Ontario offers to take patients as Alberta reaches out on COVID-19 hospital crisis

Alberta is getting offers of medical help from Ontario and Newfoundland and Labrador as it continues to grapple with a COVID-19 surge that could buckle its health system in a little more than a week.


Alberta is getting offers of medical help from Ontario and Newfoundland and Labrador as it continues to grapple with a COVID-19 surge that could buckle its health system in a little more than a week.

Dr. Verna Yiu, the head of Alberta Health Services (AHS), said the province is in talks with the Ontario government to help deal with an intensive care system that is operating 155 per cent over normal capacity.

“Ontario has graciously offered their help, and we’re in discussions with them regarding potential transfer of patients if needed,” Yiu said Thursday.

Newfoundland and Labrador Premier Andrew Furey also offered aid in a statement on Twitter.

“The provinces of Newfoundland and Labrador and Alberta have long had close ties, with so many travelling back and forth for work or visits with family,” Furey said.

“I spoke with Premier (Jason) Kenny today to offer any support we can provide in their battle against COVID-19. We are all united.”

Yiu said Alberta is also talking with British Columbia and Manitoba, and plans to reach out to Quebec.

She said, in the meantime, they are converting as many beds and spaces for intensive care as possible, including operating rooms.

B.C. Health Minister Adrian Dix said on Twitter that, given current demands on his province’s health system, it will not be able to take any Alberta patients at this time.

British Columbia reported 706 new cases of COVID-19 on Thursday along with four new deaths linked to the illness, bringing the death toll to 1,877.

Dix says the B.C. Health Ministry told its Alberta counterpart Thursday that the province will help in other ways if it can and may be able to take patients in the future.

There have been massive cancellations of non-urgent surgery across Alberta as staff are reassigned to COVID care.

Yiu said AHS has also begun briefing staff on how the triage protocol would work if necessary as an “absolute, absolute last resort.”

Under triage protocol, physicians will have to ration life-saving equipment and resources, effectively deciding who lives and who is left to die.

She said they are getting 18 new COVID intensive care patients every day.

Alberta to bring in COVID-19 passport, declares health emergency

COVID-19 cases in Alberta began surging after Kenney lifted almost all health restrictions in the province on July 1, announcing that the battle was over and that they didn’t foresee hospital cases rising to alarming levels again.

Alberta has regularly seen more than 1,000 new COVID cases a day for weeks. There were 18,706 active cases reported Thursday and 10 more deaths. There were 896 people in hospital, including 222 in ICU.

Kenney said Wednesday that without changes, the hospitals will run out of ICU space and staff in 10 days.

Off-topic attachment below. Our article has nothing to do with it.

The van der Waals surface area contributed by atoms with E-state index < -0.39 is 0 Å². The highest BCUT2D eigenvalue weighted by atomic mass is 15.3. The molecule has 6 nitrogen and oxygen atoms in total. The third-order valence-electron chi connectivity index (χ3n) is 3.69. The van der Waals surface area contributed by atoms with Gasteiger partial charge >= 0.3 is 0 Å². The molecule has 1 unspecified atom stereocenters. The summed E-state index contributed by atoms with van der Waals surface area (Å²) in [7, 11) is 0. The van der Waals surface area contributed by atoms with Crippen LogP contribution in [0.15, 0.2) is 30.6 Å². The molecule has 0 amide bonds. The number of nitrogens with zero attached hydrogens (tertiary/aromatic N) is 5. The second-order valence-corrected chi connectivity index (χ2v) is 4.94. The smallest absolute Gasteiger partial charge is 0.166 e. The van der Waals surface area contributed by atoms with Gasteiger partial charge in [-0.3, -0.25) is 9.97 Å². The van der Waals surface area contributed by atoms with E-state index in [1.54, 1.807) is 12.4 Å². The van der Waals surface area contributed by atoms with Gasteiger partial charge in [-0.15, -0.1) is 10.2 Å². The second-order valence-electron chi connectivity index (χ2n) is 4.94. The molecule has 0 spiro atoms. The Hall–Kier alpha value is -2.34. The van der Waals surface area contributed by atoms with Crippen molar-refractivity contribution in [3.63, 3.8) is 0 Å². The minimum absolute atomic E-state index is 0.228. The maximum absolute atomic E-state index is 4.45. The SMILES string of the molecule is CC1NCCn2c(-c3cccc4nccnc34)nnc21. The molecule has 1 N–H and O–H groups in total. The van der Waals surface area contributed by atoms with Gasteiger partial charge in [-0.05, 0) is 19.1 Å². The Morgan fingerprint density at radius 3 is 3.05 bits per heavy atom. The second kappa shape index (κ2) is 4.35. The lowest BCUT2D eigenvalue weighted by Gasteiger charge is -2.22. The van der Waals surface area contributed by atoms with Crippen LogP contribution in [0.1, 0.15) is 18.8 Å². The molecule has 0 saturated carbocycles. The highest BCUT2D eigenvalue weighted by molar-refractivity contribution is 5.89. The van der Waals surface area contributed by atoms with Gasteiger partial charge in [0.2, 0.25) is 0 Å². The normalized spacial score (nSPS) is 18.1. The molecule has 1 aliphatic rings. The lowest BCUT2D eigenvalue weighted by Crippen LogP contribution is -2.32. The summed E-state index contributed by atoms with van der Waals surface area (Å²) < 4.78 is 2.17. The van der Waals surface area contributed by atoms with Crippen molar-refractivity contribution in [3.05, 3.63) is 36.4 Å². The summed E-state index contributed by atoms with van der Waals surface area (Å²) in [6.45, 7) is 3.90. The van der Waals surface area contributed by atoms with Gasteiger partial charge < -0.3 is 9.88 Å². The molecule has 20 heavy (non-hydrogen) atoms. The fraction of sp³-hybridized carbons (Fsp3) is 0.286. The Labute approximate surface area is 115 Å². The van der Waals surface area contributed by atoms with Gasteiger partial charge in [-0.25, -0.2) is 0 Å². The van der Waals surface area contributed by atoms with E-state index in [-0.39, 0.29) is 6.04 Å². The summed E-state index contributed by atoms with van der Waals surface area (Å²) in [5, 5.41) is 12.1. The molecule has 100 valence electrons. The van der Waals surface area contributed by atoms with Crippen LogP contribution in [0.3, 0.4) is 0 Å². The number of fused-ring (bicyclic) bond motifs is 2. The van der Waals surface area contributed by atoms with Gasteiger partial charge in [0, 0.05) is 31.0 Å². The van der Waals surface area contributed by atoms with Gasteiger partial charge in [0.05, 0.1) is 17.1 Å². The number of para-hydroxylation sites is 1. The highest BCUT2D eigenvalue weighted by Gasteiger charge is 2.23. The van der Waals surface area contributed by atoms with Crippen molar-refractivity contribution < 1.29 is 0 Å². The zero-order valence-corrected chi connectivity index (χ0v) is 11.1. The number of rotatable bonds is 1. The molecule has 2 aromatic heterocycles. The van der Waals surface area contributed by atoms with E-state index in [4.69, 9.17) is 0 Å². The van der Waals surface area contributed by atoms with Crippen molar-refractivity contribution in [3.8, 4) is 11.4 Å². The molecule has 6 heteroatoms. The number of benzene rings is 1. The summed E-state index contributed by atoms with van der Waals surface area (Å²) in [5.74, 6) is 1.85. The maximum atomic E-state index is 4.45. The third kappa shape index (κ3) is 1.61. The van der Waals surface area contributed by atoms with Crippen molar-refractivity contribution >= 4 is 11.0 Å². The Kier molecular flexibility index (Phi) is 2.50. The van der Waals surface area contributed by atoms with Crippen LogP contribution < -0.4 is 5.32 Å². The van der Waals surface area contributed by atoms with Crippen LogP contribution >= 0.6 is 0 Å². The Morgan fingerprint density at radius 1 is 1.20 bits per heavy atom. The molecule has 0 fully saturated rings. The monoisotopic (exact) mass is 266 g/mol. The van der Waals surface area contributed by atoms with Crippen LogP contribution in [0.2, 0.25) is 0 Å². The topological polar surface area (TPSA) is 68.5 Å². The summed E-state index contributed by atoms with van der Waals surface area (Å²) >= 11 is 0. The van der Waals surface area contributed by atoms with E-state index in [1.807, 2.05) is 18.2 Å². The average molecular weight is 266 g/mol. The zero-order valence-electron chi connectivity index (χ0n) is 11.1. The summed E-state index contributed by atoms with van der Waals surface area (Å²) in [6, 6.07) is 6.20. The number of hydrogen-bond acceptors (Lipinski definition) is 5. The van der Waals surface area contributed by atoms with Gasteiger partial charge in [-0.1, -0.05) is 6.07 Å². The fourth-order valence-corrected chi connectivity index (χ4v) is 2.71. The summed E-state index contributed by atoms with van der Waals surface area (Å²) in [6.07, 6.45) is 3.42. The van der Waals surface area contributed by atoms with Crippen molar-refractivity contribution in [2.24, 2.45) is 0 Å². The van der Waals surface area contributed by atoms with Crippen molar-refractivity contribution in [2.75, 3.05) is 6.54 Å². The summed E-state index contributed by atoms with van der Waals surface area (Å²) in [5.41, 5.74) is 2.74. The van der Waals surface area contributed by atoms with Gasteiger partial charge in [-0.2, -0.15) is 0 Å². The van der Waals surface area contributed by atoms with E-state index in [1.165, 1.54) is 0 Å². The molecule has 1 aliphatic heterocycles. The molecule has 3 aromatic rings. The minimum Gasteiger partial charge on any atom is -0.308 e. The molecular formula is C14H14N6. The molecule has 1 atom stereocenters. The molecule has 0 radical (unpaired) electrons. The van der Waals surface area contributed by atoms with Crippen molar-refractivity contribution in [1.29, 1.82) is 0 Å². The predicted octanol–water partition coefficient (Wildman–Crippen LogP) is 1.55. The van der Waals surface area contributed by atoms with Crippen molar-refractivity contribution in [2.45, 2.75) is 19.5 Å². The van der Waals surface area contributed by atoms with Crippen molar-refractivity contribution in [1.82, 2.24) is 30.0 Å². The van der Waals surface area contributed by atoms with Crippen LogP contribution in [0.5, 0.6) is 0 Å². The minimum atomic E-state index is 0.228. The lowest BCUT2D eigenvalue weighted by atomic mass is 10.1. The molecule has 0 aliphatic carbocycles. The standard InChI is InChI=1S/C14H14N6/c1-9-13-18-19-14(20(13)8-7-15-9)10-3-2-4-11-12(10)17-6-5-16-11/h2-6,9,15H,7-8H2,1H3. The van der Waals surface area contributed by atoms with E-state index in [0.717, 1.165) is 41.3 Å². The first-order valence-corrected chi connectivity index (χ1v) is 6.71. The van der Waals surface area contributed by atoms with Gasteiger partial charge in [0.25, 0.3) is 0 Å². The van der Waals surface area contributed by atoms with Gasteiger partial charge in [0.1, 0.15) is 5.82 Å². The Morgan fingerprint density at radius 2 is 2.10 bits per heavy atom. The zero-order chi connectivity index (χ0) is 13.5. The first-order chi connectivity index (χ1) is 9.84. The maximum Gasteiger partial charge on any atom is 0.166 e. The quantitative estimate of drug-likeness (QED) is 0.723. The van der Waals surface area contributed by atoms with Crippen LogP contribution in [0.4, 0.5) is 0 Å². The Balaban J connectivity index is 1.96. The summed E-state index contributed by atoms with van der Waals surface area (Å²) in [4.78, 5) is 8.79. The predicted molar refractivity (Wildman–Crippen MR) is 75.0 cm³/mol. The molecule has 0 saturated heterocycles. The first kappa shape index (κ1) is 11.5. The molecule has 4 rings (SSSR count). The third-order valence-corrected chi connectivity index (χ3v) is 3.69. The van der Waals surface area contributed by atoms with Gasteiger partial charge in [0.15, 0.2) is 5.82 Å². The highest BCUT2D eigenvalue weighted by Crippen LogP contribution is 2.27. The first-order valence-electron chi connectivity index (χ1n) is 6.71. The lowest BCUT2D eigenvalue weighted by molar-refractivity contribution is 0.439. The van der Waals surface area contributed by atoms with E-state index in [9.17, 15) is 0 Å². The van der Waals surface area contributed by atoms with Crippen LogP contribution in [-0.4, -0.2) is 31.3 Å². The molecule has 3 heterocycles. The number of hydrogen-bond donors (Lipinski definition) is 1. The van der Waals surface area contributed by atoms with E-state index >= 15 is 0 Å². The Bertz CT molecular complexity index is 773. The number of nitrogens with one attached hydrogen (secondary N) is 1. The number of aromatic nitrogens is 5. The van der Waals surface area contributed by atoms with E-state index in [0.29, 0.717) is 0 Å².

In Calgary, Opposition NDP Leader Rachel Notley presented internal AHS numbers that show those predictions might be too optimistic.

“These AHS projections are based on an ICU admission rate that’s lower than what we’ve seen in the past few days,” Notley said.

“I am truly sick at heart to think of vulnerable Albertans being taken so far from home and so far from their families, but now we must ask for the help of other Canadian provinces, those with governments who took a more responsible approach to reopening.”

Also Thursday, municipalities, schools and businesses began to grapple with understanding the new gathering rules and capacity limits introduced by Kenney.

Some of those began Thursday, with a form of vaccine passport to start Monday.

At least eight post-secondary schools cancelled in-person classes through the end of the week.

Kenney implemented the restrictions to reduce the spread of COVID-19, but there will be some exemptions for institutions and businesses that sign up for the vaccine passport program.

Those that sign up for it, including restaurants, retailers and entertainment venues, will only be allowed to host vaccinated people. Those that don’t sign up will have to adhere to restrictions, such as one-third customer capacity or, in the case of restaurants, outdoor seating only.

Kenney has been whipsawed by members of his own United Conservative Party (UCP) caucus, some urging him to take more action to contain the virus, while others questioned the fairness of measures such as vaccine passports.

One of his backbenchers, Richard Gotfried, without calling Kenney out by name, accused him and the government of inexcusable delays that will now add to Albertans’ suffering.

“We clearly had 30 days’ notice that a crisis was looming, and nothing was done while we lacked any leadership at the helm,” wrote Gotfried on his Facebook page.

“It will cost us lives and I am gutted by the lack of responsiveness to unequivocal advocacy and clear warning signals.”

Alberta and Saskatchewan have resisted introducing vaccine passports but have also lagged behind other provinces in getting people vaccinated. Alberta has fewer than 72 per cent of its eligible population fully vaccinated.

Saskatchewan Premier Scott Moe announced Thursday his province will now require proof of vaccination to try to increase the number of people immunized.

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